Anyone who pays $17 to park and $105 to walk through the turnstiles is suspect.hobie16 wrote:How do you identify one? Is it the telltale smock with no butt covering?YANXWIN wrote:10-96 is my favorite.
This is a general discussion. If your topic doesn't fit anywhere else, put it here.
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I'm kind of curious about the usefulness of 10-3. If someone is transmitting, how would they hear a request to stop?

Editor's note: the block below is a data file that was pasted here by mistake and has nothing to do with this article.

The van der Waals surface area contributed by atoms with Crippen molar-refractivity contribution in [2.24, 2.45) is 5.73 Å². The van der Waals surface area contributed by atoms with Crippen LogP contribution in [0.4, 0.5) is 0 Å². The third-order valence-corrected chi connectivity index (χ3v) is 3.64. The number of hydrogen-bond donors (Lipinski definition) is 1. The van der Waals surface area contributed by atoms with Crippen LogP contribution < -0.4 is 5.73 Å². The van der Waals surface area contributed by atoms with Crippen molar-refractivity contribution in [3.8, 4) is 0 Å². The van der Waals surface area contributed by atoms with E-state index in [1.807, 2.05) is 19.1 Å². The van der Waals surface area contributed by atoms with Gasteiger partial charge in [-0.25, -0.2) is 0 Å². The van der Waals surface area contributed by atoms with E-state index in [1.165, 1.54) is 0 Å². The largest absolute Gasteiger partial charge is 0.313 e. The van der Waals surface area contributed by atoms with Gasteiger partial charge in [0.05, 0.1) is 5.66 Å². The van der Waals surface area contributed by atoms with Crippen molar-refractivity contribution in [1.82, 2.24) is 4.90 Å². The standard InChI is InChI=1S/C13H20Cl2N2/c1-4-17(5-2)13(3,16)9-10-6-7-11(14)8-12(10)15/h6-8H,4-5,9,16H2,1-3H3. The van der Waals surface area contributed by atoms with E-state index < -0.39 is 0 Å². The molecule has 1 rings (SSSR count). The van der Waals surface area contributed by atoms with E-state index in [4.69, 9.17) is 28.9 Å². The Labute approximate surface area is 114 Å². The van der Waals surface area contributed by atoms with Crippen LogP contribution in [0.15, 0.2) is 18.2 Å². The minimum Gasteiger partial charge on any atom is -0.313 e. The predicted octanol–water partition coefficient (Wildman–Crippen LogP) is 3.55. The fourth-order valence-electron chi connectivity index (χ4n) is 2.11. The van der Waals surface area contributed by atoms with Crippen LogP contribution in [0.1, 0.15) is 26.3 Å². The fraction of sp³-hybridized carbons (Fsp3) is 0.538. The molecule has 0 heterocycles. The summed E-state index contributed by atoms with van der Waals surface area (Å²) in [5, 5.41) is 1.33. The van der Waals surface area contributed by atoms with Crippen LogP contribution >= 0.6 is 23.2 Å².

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A very good point you have there. That reminds me of a similar dilemma we occasionally had. We had two types of radios at the railroad: small local "train radios" and park-wide "800 radios." We used the train radios to communicate between the engineer/fireman, the onboard conductor(s), the platform conductor, and the crossing guard. We pretty much only used the 800 radios to listen for weather updates or in the event of an emergency situation to call park rescue. (Because Stone Mountain is a state park, we have our own real police department.) As a part of our departure procedure, the platform conductor would have to close a pedestrian RR crossing gate that was situated directly behind the train in case the train were to roll backwards into the crossing (which occasionally happens as the station is on a slight incline). We would then call the onboard conductor to inform them that the crossing was clear and gates were locked. Unfortunately, sometimes the platform conductors would go on break and forget that their train radio was clipped to their belt. Also unfortunately, the cafeteria was out of the range of the smaller train radios. At this point we would have to give a hand signal to the onboard conductor, then make a call over the 800 radio to basically the whole park asking whoever walked off with the radio to please return it.
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